As I get ready to attend this year’s IBM Pulse conference (February 23-26 in Las Vegas), where I’ll be delivering a keynote session on how organizations can better use actionable intelligence in their efforts to deal with targeted attacks, I ask myself why traditional security is not as effective as it should be in dealing with this attack vector. True targeted attacks are ones where the attacker has investigated the target group or organization to determine whether or not they have something of value to the attacker. Reconnaissance is done today using Open Source Intelligence (OSInt) tools to help them identify who to attack, how to attack, and what is of value to them. It is very likely that the attacker will develop custom threats to use in infiltrating the victim’s system or network. In most cases, if the attacker is planning to use malware, the malicious code will be tested using criminal underground services to identify if the code is detected by security vendor’s file-based scanners. As such, they will only utilize the malware that is undetectable and more likely to bypass the victim’s traditional security defenses. Once inside the victim’s system or network, the attacker will likely laterally move to other systems in an effort to identify those systems that have access to the data they want to steal. This stage of the attack may not utilize traditional malware as some may think; more likely, the attacker will use hacking tools available to him/her as well as stolen credentials. Once the attacker has identified the data they wish to steal, they will package it up and exfiltrate it to themselves in order to monetize their theft. Exfiltration can take many different forms, from email, ftp, http, or any number of other protocols to upload the typically encrypted data to their drop zones.
The challenge today that most traditional security solutions face is that they cannot provide enough information, and more importantly, context, about a security event identified within the compromised target. Each stage of an attack is usually done on a different area of a network and a different system or device, and at different times. For example, the infiltration is typically a spear phishing email using either a weaponized attachment or an embedded malicious link to an employee PC. From there, the attacker laterally moves to a server hosting the data they want to steal. The Command & Control infrastructure which the attacker has to use will be hosted on any number of machines within the victim network. The stolen data can be stored and then exfiltrated from systems that give them access to external communications. While any of these actions may be detected by traditional security solutions, unless the victim’s IT or security personnel can identify that the security incident is part of a broader attack, it may likely be overlooked.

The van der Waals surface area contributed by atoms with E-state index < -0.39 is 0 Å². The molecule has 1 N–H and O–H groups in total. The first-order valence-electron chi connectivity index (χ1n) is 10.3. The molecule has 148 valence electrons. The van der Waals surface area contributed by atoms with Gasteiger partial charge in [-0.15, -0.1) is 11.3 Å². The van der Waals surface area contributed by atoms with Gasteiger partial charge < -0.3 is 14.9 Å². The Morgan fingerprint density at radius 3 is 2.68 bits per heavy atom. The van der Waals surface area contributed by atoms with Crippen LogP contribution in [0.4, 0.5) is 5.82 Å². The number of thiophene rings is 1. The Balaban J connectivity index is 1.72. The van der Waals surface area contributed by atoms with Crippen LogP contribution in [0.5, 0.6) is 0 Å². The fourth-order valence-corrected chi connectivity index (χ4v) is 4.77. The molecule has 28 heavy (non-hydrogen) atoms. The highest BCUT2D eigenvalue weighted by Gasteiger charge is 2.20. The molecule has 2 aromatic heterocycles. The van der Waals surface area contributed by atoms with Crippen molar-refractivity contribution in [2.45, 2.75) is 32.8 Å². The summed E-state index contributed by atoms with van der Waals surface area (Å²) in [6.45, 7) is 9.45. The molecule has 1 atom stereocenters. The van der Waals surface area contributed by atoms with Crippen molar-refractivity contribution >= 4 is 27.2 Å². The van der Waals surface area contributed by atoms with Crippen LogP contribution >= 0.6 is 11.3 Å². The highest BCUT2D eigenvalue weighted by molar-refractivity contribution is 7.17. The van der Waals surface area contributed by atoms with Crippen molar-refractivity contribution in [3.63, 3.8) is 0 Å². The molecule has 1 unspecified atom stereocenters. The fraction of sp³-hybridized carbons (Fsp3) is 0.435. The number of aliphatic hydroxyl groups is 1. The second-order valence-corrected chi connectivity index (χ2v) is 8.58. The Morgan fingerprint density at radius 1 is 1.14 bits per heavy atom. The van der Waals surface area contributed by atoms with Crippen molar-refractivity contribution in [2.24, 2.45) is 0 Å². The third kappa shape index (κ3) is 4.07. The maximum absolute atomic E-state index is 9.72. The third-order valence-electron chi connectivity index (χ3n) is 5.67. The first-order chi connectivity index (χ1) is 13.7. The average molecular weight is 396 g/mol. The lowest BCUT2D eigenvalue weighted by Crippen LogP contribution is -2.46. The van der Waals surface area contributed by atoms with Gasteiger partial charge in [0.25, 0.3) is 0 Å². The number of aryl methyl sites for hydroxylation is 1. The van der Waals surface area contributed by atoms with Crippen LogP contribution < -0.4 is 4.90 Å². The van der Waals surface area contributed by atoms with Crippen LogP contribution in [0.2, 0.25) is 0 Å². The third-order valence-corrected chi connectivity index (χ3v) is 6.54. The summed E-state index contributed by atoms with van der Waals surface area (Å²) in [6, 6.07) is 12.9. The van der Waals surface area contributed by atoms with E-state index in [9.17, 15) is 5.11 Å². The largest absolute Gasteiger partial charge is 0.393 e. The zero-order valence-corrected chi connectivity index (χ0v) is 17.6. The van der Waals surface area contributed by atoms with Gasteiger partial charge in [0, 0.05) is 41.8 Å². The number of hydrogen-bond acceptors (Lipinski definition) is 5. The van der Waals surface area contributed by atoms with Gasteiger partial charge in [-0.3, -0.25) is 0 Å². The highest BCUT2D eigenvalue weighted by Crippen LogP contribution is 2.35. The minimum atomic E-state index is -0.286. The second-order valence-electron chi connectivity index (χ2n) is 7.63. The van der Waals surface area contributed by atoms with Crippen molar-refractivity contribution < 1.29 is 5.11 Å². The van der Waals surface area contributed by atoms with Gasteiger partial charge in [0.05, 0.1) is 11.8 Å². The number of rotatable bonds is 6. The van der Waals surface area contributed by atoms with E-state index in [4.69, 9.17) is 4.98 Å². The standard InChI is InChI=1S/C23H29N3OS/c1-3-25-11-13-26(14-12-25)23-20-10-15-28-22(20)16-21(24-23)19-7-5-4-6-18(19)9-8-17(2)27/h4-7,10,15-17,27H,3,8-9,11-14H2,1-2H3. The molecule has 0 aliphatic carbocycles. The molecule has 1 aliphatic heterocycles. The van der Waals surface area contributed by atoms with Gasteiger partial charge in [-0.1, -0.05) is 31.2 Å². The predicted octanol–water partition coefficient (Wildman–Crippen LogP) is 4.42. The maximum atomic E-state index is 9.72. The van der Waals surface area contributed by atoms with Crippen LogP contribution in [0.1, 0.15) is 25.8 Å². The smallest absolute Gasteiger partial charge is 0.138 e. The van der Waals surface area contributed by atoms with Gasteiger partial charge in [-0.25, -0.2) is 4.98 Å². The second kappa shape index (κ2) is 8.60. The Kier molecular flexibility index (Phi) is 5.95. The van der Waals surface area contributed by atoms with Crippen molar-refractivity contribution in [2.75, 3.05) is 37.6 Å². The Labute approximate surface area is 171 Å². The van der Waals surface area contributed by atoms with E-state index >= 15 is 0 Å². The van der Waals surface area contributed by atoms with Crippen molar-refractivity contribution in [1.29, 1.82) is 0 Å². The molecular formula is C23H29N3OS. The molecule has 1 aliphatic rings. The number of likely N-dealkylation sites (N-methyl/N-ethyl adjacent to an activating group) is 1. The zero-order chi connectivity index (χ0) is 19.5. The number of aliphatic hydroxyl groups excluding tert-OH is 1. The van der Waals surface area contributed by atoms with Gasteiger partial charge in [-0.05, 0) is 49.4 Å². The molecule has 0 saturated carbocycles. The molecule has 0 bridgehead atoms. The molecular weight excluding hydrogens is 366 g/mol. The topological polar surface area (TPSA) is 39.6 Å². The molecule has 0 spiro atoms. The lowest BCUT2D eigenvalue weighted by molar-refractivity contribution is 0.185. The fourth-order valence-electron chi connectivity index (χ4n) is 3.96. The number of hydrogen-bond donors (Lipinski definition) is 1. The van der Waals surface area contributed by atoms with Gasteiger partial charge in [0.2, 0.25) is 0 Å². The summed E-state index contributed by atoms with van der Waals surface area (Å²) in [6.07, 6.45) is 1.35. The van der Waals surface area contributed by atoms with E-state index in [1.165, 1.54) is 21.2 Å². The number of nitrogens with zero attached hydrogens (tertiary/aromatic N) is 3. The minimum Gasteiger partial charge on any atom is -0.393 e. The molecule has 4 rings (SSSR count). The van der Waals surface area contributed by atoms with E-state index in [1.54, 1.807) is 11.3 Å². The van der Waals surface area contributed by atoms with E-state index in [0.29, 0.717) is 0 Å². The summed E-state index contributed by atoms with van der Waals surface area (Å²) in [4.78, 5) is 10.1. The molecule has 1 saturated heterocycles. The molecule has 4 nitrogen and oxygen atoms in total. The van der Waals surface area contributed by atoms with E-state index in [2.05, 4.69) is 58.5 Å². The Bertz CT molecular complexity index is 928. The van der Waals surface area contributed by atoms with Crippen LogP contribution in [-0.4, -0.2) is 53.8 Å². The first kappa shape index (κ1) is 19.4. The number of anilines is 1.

In my keynote, I will be discussing how Trend Micro’s Custom Defense solution has the capability of offering more information with the right kind of context to deliver the actionable intelligence needed to identify a possible breach by giving security teams information such as types of attacks, concentration of attacks, timeline of attacks, and origin of attacks. The solution also combines their local threat intelligence with our global threat intelligence derived from the Trend Micro™ Smart Protection Network™ by correlating each attack component with any associated other threat vectors. When a security admin can see an internal IP that is communicating to a region of the world where their organization doesn’t have any history of communication, they have the opportunity to do more investigation. Or when an email attachment is sandboxed and found to communicate to a known C&C server that has been used in other attacks on their industry, they can sound an alert that they may be under attack. Automating the threat intelligence from Trend Micro into a SIEM solution like IBM’s QRadar can also allow the organization to correlate information from other security vendor solutions in which they are using giving even further context of what may be occurring inside their network.
When a single security event has context associated with it, and can be correlated with other events that may be occurring in other areas of their infrastructure, the organization can take appropriate action to develop a plan to investigate, identify, mitigate, and cleanup attacks that will likely occur in the future. As threat defense experts, Trend Micro has been analyzing the threat landscape for 25 years and adapting to the changing tactics used by criminals over the years.